The Partisan Dynamics of Supreme Court Confirmation Voting
affiliation not provided to SSRN
Santa Clara University
Santa Clara University - College of Arts and Sciences
August 9, 2010
Partisan strategies for electoral and policy success span all three branches of government, nowhere more clearly than in Supreme Court appointments. We seek to better understand the dynamics of these inter-branch struggles, especially in light of increasing partisan polarization. To that end, we offer empirical analysis of the role of parties in seven decades of Senate confirmation voting. Our findings include evidence of a direct link between senators’ votes and the strength of their party in the state’s electorate. We further uncover important changes since the watershed Bork nomination: presidential strength and nominee qualifications have receded in importance while partisan and ideological considerations have become paramount, and nominee ideology no longer matters for same-party senators, while opposite-party senators act more cohesively against the president’s nominees. Finally, we explore intriguing differences in the factors affecting the confirmation votes of Democratic and Republican senators. These original findings on the linkage of partisanship and the confirmation vote contribute to a much-needed dialogue between the judicial appointments and congressional behavior literatures.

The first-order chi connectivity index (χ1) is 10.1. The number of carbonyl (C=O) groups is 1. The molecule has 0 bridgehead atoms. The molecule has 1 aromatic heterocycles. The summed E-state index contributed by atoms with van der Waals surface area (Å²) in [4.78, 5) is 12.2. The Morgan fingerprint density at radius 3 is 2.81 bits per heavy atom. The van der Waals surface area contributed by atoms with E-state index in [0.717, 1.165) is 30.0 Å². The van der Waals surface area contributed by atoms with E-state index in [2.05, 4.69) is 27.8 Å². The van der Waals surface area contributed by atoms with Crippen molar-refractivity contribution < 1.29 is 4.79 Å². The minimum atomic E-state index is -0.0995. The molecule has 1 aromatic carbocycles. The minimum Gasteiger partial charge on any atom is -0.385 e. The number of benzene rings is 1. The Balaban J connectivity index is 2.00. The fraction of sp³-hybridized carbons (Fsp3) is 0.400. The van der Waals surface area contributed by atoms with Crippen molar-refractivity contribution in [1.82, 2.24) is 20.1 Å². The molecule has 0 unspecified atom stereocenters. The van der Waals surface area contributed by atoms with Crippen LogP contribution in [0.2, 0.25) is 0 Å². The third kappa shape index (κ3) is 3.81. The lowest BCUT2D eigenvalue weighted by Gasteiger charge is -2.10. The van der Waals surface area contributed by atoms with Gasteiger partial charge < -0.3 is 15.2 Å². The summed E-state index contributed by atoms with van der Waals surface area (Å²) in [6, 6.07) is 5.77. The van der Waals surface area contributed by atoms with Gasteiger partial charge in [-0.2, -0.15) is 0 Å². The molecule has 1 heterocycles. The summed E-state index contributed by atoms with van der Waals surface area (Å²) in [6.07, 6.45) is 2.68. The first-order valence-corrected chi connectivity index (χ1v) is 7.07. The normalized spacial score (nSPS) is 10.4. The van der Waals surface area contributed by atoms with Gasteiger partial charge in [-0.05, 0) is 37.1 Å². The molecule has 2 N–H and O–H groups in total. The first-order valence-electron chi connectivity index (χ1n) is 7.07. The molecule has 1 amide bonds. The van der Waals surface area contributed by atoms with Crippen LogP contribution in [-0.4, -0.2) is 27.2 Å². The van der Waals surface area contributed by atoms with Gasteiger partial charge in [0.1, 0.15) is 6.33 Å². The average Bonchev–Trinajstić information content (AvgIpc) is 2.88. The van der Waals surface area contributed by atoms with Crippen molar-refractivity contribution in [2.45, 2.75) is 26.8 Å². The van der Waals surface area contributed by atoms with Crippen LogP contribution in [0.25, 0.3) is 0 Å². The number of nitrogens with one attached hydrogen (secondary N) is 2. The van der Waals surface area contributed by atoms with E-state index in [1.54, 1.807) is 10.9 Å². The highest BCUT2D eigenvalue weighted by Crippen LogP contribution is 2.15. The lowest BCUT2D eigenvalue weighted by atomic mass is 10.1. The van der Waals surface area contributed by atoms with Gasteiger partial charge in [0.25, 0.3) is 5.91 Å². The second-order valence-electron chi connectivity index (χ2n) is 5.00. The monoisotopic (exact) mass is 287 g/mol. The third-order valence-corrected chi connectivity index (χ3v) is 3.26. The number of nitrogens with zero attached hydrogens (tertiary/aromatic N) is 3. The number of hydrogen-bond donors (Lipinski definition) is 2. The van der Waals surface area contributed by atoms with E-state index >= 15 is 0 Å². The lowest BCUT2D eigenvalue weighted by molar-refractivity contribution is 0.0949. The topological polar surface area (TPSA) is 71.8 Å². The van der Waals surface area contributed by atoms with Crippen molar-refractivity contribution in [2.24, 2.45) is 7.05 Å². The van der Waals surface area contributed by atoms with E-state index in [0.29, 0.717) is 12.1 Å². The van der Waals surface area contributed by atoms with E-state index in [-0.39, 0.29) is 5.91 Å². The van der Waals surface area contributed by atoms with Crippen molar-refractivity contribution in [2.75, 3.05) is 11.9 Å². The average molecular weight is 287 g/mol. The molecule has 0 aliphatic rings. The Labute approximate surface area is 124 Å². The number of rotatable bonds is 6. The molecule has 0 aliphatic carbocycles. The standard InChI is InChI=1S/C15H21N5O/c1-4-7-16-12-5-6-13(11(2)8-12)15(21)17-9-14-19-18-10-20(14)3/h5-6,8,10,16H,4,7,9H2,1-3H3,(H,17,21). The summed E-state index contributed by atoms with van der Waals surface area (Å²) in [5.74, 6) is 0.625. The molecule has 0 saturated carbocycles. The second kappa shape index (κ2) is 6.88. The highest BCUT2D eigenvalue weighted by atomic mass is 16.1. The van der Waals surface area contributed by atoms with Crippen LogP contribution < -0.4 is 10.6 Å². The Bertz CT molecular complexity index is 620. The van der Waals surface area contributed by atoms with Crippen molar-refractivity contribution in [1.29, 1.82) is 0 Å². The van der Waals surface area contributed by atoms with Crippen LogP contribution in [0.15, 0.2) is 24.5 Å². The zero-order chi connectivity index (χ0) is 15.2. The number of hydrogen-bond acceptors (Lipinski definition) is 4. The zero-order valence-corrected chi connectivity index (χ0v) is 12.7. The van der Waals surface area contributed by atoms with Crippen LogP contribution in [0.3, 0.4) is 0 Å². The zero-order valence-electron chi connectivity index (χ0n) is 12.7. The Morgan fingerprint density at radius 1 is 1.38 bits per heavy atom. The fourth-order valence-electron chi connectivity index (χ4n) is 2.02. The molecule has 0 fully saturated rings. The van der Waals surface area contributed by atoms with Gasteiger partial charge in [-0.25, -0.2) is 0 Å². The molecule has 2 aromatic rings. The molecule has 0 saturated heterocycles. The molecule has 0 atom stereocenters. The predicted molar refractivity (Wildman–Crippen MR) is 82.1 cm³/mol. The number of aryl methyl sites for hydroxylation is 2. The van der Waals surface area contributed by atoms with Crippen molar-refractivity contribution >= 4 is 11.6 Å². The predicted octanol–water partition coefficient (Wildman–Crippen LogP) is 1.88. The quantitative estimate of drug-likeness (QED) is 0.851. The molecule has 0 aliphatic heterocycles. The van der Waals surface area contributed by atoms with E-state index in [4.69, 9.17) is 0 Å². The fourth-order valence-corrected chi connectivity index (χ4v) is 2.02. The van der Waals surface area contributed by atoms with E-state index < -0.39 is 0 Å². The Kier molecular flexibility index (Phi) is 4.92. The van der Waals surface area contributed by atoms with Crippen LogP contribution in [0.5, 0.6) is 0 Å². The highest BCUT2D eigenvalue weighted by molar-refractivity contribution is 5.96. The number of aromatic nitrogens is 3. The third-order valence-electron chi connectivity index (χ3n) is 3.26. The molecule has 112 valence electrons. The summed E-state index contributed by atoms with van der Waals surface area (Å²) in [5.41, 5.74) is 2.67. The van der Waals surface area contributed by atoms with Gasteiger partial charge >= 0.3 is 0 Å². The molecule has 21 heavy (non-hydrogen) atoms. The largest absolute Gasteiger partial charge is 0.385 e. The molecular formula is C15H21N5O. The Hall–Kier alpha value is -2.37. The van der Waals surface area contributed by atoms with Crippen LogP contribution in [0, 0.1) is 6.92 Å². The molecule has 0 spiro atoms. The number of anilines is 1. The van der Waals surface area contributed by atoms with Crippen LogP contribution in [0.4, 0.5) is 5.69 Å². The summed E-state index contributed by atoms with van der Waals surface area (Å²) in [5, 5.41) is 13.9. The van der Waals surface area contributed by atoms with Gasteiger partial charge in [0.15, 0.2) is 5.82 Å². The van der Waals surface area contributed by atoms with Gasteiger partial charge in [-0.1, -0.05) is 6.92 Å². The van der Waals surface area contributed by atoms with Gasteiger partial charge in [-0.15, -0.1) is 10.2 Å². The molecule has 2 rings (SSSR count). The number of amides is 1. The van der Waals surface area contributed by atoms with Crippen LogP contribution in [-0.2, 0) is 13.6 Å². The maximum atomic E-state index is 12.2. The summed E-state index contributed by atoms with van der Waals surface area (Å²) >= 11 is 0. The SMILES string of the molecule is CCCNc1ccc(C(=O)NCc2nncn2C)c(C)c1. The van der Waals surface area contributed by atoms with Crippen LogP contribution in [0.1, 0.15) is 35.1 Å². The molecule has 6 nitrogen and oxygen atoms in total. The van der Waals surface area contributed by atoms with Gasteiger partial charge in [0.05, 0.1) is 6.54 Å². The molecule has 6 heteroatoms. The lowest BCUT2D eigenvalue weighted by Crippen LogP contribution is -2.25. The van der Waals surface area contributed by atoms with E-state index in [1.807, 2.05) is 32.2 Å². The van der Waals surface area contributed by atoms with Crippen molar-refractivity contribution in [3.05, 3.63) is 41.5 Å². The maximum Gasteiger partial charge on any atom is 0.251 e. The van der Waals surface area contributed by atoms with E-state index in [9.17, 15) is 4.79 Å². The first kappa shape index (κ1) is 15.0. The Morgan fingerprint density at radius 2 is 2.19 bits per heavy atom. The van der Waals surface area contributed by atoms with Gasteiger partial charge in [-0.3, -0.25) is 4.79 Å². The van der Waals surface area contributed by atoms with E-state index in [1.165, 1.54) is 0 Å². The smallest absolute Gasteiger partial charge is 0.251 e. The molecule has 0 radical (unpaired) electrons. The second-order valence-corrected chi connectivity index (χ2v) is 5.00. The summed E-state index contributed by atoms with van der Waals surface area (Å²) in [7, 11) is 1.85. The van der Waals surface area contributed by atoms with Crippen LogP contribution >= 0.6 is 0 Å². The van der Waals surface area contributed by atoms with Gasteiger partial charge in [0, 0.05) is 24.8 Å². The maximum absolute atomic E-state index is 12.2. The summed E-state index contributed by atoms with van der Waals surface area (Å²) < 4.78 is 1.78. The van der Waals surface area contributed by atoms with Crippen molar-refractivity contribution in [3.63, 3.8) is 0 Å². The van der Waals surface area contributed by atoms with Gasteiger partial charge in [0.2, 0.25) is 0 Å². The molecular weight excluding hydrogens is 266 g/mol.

Number of Pages in PDF File: 32
Keywords: Supreme Court, appointments, Senate confirmation, political parties, Congress
JEL Classification: Z00working papers series
Date posted: August 14, 2010
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